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Harding v. Summers

United States District Court, E.D. North Carolina, Western Division

December 4, 2014

SYLVESTER E. HARDING, III, Petitioner,
v.
LYNN SUMMERS, Respondent.

ORDER

TRRENCE W. BOYLE, District Judge.

Sylvester E. Harding, III, ("petitioner"), petitions this court for a writ of habeas corpus pursuant to 28 U.S.C. ยง 2254. Presently before the court is respondent's motion for summary judgment. Mot. for Summ. J., D.E. 7. Thereafter, petitioner was given notice of the pending motion. Roseboro Letter, D.E. 9 and 10. Petitioner responded to the motion, and the matters are ripe for determination. Response, D.E. 11.

Procedural Background

On May 12, 2010, Harding was found guilty by jury in Guilford County Superior Court of possession with intent to manufacture, sell, or deliver cocaine, felonious maintaining a vehicle used for keeping or selling a controlled substance, misdemeanor driving while license revoked, and displaying a fictitious registration plate. Mem. in Supp., D.E. 8, Ex 3 pp 27-28. Harding also stipulated and pleaded guilty to attaining the status of an habitual felon. Id., p 29. After finding Harding to be a prior record level III offender, the trial court sentenced Harding in the presumptive range to a term of imprisonment of 93 to 121 months. Id., pp 34-37. On May 13, 2010, on motion for reconsideration, the trial court vacated its prior judgment, received evidence in mitigation, and sentenced Harding in the mitigated range to 82 to 108 months imprisonment. Id., pp 38-44. At the trial and in the motion for reconsideration, Harding was represented by attorney Allen W. Rogers. Id., p 46.

Harding, through appointed attorney Bryan E. Gates, Jr., appealed his convictions to the North Carolina Court of Appeals. Id., p. 55. By unpublished decision issued September 6, 2011, the court held no error in part and reversed Harding's conviction for maintaining a vehicle for the keeping or selling of controlled substances on the basis of insufficient evidence. State v. Harding, 716 S.E.2d 87 ( N.C. App. 2011). On September 26, 2011, Harding filed a pro se petition for discretionary review ("PDR") in the North Carolina Supreme Court, D.E. 8, Ex 4, which was denied on November 9, 2011. State v. Harding, 365 N.C. 362, 718 S.E.2d 394 (2011). On November 3, 2011, pursuant to the decision of the North Carolina Court of Appeals, a re-sentencing hearing was held in Guilford County Superior Court wherein Harding once again was sentenced to a term of imprisonment of 82 to 108 months. D.E.8., Ex 5.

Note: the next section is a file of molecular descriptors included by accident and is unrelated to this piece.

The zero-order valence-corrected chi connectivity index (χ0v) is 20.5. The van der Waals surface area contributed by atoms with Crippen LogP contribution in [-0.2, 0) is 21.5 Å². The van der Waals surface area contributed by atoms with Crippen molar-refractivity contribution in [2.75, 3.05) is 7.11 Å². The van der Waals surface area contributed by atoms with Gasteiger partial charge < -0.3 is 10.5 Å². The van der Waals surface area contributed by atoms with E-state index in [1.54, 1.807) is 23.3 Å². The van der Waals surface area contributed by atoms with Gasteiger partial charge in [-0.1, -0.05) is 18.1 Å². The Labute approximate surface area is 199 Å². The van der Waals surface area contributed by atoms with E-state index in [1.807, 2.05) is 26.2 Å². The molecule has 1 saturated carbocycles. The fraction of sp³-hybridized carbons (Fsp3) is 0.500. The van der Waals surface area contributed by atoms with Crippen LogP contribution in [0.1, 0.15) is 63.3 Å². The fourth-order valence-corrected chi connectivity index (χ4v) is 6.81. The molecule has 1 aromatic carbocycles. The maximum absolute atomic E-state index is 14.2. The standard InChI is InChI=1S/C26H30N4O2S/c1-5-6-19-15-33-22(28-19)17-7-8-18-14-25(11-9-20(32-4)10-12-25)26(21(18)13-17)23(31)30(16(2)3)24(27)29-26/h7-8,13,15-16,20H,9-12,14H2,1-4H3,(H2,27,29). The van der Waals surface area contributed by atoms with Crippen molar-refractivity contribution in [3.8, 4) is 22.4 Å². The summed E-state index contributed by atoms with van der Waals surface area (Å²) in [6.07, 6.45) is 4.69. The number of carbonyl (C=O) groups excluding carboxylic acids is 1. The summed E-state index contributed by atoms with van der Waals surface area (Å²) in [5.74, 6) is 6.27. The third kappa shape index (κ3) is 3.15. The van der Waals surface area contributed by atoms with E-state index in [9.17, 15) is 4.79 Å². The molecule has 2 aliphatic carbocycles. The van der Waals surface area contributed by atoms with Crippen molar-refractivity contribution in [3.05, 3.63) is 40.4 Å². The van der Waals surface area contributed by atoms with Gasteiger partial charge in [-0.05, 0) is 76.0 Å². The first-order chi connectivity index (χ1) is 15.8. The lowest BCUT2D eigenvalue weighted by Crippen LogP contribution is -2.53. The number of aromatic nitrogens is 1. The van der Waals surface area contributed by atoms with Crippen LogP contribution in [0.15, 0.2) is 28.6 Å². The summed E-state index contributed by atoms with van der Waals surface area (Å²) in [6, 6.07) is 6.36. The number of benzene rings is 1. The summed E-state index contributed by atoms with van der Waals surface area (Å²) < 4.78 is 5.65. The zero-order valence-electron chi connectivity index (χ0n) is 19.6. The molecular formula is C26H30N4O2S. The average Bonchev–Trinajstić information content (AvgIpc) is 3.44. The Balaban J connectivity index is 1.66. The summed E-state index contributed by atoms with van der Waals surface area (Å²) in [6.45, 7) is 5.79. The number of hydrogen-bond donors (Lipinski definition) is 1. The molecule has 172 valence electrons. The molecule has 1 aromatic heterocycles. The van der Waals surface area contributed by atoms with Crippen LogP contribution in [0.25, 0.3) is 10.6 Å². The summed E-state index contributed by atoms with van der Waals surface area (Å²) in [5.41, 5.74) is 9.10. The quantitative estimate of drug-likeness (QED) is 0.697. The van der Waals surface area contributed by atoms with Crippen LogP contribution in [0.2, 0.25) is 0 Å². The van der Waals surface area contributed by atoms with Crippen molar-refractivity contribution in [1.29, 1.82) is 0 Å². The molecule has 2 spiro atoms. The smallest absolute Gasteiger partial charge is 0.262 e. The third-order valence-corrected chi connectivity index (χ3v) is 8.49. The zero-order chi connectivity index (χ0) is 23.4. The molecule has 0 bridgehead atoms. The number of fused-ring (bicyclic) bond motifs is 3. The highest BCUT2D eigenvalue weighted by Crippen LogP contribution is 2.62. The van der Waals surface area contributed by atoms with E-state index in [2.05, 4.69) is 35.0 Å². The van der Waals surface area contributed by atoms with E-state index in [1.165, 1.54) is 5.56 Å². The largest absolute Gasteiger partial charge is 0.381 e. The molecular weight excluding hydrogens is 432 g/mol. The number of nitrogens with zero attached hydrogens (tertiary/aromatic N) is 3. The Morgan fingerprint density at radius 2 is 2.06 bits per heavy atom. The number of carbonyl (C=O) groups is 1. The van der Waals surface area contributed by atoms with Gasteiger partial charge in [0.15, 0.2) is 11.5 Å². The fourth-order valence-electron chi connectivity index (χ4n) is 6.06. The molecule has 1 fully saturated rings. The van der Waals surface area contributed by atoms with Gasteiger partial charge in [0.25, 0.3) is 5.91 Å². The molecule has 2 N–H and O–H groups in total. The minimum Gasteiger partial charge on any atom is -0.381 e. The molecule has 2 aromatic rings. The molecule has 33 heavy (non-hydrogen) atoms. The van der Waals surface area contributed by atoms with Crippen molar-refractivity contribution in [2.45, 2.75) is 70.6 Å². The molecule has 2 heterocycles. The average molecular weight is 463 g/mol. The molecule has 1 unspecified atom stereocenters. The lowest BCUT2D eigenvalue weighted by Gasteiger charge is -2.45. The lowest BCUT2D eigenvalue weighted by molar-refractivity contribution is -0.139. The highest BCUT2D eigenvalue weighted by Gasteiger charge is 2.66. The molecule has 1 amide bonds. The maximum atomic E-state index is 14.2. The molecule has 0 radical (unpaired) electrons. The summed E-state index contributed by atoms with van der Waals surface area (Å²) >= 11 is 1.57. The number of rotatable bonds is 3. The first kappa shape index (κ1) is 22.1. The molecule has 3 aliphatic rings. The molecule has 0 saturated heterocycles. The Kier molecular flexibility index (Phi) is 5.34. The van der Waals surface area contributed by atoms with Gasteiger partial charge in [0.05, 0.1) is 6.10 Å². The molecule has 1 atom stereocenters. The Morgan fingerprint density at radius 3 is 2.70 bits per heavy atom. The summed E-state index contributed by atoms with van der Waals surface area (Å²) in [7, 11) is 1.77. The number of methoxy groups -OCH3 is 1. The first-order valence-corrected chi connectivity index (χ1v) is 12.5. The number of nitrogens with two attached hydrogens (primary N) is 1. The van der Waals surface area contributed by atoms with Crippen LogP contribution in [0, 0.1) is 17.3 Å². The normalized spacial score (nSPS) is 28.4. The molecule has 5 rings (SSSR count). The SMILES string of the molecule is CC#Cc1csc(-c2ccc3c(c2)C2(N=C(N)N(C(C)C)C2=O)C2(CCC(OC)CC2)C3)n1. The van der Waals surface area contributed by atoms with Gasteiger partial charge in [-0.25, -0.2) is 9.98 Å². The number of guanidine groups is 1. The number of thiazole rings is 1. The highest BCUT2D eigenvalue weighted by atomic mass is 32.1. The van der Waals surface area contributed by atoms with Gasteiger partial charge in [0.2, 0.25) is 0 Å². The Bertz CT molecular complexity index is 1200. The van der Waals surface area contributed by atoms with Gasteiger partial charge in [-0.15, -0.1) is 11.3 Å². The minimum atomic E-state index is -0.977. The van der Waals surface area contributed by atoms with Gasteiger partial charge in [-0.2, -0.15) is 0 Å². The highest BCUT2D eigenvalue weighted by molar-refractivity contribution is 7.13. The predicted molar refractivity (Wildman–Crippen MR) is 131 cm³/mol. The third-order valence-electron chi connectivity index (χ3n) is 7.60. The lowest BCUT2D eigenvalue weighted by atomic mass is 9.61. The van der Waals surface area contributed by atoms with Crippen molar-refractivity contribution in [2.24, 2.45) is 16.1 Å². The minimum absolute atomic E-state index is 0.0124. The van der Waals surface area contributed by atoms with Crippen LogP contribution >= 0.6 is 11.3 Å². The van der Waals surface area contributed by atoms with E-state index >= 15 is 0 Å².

On February 10, 2012, Harding filed a pro se motion for appropriate relief ("MAR") in Guilford County Superior Court, alleging, that he was not allowed to be heard at the re-sentencing hearing on November 3, 2011, and that he was represented by his original trial attorney who, in his prose PDR, Harding had claimed to be ineffective. By order entered February 24, 2012, that court denied Harding's MAR in part but concluded Harding was entitled to another re-sentencing hearing, at which he was entitled to be represented by retained counsel, conflict-free appointed counsel, or himself. Id., Ex 6. On March 16, 2012, before he was re-sentenced, Harding filed a petition for writ of habeas corpus in this court. Harding v. Thomas, No. 5: 12-HC-2072-FL, D.E. 1. By order entered February 15, 2013, the Honorable Louise W. Flanagan allowed Harding's motion to amend that habeas petition, denied Harding's petition for writ of mandamus, and denied without prejudice the parties' cross motions for summary judgment. Harding v. Thomas, No. 5: 12-HC-2072-FL, D.E. 22. On August 21, 2013, the court granted Harding's motion to supplement the record and denied Harding's motions for discovery, writ of assistance, telephone/video conference, stay, and summary judgment. Id., D.E. 37. On March 20, 2014, the court denied Harding's motion for summary judgment, granted respondent's motion for summary judgment, dismissed without prejudice conclusory claims raised for the first time in response to respondent's motion for summary judgment, and denied a certificate of appealability. Id., D.E. 49